Cowtown karma

ANGELA MACISAAC -- Calgary Sun

, Last Updated: 7:45 AM ET

Calgary has been kind to Canada's female figure skaters.

The tradition started with Barbara Ann Scott, who returned from gold-medal performances at the 1948 Olympics in St. Moritz, Switzerland, and world championships, to cap her competitive career in Cowtown with a national title.

Karen Magnussen continued it in 1972 at the Corral with a worlds silver medal, the last time Calgary hosted the International Skating Union event.

And who can forget Liz Manley? She captured Canadians' hearts with a silver medal at the 1988 Olympics at the Saddledome.

Now Joannie Rochette is hoping it's her turn.

After all, the Montreal native won her first national title -- novice in 2000 -- at the Saddledome.

"It's good to think about it, that Calgary has been a good city for Canadian ladies," the 20-year-old said yesterday. "Hopefully, it will be a good time for me."

Should she skate well, Rochette is in a great position to medal at the world championships, which run Monday through next Sunday at the Saddledome.

Shizuka Arakawa of Japan and Irina Slutskaya of Russia, the Olympic gold and bronze medallists, respectively, won't be in the field. Silver medallist Sasha Cohen of the U.S. is on the entry list, as are other top-10 finishers such as Fumie Suguri of Japan, Kimmie Meissner and Emily Hughes of the U.S., Sarah Meier of Switzerland, Carolina Kostner of Italy and Elena Sokolova of Russia.

"It's really only two ladies of 40 girls," Rochette said. "There are still very strong ladies who weren't medallists. Some girls at the Olympics didn't do their best who are strong competitors and will be at worlds. The level of competition will be very strong."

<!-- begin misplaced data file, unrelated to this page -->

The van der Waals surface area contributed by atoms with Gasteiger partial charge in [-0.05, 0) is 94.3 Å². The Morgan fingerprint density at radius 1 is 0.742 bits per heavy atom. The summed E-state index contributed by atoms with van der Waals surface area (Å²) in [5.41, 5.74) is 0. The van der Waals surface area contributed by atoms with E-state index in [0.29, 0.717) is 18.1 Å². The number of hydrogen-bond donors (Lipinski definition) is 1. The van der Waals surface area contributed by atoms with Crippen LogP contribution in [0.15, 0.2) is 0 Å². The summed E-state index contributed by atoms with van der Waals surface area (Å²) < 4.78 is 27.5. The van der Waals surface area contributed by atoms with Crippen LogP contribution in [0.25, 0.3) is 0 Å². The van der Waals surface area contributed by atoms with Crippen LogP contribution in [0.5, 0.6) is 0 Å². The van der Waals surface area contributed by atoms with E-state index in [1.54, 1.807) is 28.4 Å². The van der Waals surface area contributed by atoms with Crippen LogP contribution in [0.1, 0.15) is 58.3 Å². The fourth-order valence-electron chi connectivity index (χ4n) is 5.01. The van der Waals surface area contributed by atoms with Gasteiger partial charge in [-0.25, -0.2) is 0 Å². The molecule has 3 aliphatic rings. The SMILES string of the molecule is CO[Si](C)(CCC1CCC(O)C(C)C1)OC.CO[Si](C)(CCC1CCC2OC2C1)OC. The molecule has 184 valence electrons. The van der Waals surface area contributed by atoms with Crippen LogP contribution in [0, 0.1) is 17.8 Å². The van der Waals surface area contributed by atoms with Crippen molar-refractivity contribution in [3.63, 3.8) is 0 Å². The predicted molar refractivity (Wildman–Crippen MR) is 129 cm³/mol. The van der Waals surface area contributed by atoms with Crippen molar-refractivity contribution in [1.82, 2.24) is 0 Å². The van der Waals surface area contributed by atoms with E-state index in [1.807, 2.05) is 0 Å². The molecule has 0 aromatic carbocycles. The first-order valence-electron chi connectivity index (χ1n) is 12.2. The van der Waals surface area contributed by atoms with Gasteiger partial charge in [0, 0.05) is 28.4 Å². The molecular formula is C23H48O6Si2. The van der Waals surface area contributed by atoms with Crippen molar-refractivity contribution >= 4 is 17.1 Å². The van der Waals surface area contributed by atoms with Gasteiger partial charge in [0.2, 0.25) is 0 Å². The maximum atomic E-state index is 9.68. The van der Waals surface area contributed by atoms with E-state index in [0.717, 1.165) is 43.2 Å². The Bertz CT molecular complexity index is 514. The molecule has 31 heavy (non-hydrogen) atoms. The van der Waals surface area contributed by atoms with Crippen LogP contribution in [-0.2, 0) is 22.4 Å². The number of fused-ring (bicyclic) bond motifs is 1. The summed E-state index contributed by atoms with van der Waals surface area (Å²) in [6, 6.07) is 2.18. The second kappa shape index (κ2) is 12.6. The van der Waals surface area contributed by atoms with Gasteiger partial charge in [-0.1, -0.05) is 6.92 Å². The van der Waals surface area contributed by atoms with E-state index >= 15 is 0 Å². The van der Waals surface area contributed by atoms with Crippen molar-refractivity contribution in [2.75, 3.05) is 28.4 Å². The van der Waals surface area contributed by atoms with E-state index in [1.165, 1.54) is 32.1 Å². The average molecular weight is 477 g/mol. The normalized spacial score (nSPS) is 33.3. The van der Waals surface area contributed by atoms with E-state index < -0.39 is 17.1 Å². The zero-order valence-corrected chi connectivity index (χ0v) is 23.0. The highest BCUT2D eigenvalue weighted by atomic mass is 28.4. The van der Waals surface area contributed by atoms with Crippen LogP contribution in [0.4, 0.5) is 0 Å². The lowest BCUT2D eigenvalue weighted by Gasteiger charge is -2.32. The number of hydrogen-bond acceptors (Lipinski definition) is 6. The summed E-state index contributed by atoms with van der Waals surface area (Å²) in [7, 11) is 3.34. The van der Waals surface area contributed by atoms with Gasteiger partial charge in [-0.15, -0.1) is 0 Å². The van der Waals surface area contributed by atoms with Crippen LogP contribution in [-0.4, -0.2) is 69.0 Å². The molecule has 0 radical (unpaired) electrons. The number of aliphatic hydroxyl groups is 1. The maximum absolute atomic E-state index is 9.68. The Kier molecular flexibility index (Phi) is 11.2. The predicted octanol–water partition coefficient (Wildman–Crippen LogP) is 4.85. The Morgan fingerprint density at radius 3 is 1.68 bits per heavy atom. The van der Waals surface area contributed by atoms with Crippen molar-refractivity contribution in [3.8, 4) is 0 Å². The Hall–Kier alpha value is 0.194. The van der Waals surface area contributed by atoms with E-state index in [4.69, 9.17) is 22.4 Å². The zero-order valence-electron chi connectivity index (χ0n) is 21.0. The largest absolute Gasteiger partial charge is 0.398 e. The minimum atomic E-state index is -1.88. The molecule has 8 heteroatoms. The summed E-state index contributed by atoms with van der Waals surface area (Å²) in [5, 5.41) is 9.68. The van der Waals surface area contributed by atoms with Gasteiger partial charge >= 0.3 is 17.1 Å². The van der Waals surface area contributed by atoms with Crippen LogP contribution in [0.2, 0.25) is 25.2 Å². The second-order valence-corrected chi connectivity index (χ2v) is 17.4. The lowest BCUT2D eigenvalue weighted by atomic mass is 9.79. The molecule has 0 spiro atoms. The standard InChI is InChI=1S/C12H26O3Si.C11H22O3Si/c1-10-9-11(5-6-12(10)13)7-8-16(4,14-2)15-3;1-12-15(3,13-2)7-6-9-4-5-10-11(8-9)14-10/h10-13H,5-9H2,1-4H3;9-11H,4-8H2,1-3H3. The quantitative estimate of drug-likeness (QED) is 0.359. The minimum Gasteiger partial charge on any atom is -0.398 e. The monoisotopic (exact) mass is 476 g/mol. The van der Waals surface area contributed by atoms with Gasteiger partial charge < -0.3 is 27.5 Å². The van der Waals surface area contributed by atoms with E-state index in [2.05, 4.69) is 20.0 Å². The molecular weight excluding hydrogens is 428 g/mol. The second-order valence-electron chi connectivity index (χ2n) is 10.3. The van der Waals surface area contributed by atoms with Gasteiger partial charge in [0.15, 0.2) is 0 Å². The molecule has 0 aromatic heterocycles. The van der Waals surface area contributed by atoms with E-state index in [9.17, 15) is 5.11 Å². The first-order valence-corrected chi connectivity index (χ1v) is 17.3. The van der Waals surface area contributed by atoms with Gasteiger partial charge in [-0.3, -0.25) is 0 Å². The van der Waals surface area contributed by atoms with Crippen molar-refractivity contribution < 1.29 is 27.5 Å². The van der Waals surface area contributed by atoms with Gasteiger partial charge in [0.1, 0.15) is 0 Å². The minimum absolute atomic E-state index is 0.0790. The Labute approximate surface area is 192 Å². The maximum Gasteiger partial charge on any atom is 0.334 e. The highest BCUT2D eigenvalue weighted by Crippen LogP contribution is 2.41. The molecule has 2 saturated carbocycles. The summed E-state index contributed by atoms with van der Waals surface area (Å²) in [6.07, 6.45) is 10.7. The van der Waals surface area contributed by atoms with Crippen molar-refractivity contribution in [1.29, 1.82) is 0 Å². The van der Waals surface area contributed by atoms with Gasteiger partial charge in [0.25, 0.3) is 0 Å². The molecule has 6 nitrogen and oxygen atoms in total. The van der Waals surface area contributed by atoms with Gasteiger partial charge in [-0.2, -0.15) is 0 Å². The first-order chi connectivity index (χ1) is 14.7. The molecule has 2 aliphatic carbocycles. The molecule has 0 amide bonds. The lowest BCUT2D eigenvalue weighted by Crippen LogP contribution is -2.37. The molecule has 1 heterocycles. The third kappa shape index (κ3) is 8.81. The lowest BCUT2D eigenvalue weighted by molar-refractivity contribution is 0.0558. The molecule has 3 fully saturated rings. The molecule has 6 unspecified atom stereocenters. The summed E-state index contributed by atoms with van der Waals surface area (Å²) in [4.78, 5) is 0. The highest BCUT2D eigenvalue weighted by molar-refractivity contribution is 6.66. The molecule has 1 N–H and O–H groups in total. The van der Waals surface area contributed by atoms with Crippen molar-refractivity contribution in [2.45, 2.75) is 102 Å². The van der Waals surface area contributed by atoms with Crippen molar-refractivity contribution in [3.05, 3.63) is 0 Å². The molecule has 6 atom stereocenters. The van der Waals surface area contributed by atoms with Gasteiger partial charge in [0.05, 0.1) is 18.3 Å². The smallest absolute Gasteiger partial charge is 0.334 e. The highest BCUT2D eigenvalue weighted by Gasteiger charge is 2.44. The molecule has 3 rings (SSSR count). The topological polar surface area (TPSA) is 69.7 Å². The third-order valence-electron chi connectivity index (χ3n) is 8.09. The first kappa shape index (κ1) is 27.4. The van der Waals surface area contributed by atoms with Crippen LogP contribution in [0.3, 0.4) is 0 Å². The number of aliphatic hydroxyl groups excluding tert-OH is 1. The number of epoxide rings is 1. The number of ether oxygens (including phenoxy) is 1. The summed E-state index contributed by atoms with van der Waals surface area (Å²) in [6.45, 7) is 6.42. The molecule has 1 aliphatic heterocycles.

And that could play a part in whether she stands on the podium after the women's free skate next Saturday afternoon.

"I cannot predict what's going to happen," the two-time national champion said. "There are three programs to do, including qualifying. My job is to give three strong performances and have fun.

"Really, that is what it's all about, to enjoy what you're doing. I can do that and my goal will be achieved. If I get a medal, that's a bonus."

Of course, her goal in Turin was just to get into the top 10. Although her short program, set to Madonna's Like a Prayer, was a bit shaky, she nailed her free skate -- Les Feuilles Mortes -- and gave Canada its best Olympic showing in women's skating since Manley's silver. She landed six triples, more than any of the medallists, and jumped from ninth after the short program to finish fifth.

"I was really happy with my position," she said. "I knew the competition would be really tough ... My only goal was to put down two solid skates and that's what I did. There were a few mistakes but I was very happy and I know I can do better for worlds."

With a little Calgary luck, that might just happen.


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